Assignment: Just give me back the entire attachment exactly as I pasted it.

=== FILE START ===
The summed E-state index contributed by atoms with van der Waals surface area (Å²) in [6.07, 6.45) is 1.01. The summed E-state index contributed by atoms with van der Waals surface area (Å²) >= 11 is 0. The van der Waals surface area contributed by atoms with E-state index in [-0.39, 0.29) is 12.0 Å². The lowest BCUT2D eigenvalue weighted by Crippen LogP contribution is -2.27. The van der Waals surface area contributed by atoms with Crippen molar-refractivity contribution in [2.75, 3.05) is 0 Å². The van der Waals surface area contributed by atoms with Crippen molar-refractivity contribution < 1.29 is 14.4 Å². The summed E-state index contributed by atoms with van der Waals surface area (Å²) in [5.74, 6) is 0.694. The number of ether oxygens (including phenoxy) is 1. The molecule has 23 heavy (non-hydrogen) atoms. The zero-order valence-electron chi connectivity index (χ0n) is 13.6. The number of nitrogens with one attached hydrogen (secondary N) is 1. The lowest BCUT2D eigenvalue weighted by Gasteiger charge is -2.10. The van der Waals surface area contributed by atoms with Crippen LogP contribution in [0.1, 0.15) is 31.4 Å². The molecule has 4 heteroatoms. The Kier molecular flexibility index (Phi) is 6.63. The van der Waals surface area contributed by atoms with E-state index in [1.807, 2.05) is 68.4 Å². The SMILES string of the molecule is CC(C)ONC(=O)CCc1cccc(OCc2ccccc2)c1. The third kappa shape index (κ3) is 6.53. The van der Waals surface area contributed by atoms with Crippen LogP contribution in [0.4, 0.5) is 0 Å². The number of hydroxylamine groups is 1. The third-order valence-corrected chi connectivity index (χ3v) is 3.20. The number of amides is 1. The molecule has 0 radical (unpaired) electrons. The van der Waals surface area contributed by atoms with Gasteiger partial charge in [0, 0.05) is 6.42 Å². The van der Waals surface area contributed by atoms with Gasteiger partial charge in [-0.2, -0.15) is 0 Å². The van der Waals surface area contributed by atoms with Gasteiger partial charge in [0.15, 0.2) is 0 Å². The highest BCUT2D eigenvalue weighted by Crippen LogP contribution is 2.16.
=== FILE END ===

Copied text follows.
The summed E-state index contributed by atoms with van der Waals surface area (Å²) in [6.07, 6.45) is 1.01. The summed E-state index contributed by atoms with van der Waals surface area (Å²) >= 11 is 0. The van der Waals surface area contributed by atoms with E-state index in [-0.39, 0.29) is 12.0 Å². The lowest BCUT2D eigenvalue weighted by Crippen LogP contribution is -2.27. The van der Waals surface area contributed by atoms with Crippen molar-refractivity contribution in [2.75, 3.05) is 0 Å². The van der Waals surface area contributed by atoms with Crippen molar-refractivity contribution < 1.29 is 14.4 Å². The summed E-state index contributed by atoms with van der Waals surface area (Å²) in [5.74, 6) is 0.694. The number of ether oxygens (including phenoxy) is 1. The molecule has 23 heavy (non-hydrogen) atoms. The zero-order valence-electron chi connectivity index (χ0n) is 13.6. The number of nitrogens with one attached hydrogen (secondary N) is 1. The lowest BCUT2D eigenvalue weighted by Gasteiger charge is -2.10. The van der Waals surface area contributed by atoms with Crippen LogP contribution in [0.1, 0.15) is 31.4 Å². The molecule has 4 heteroatoms. The Kier molecular flexibility index (Phi) is 6.63. The van der Waals surface area contributed by atoms with E-state index in [1.807, 2.05) is 68.4 Å². The SMILES string of the molecule is CC(C)ONC(=O)CCc1cccc(OCc2ccccc2)c1. The third kappa shape index (κ3) is 6.53. The van der Waals surface area contributed by atoms with Crippen LogP contribution in [0.4, 0.5) is 0 Å². The number of hydroxylamine groups is 1. The third-order valence-corrected chi connectivity index (χ3v) is 3.20. The number of amides is 1. The molecule has 0 radical (unpaired) electrons. The van der Waals surface area contributed by atoms with Gasteiger partial charge in [0, 0.05) is 6.42 Å². The van der Waals surface area contributed by atoms with Gasteiger partial charge in [-0.2, -0.15) is 0 Å². The van der Waals surface area contributed by atoms with Gasteiger partial charge in [0.15, 0.2) is 0 Å². The highest BCUT2D eigenvalue weighted by Crippen LogP contribution is 2.16.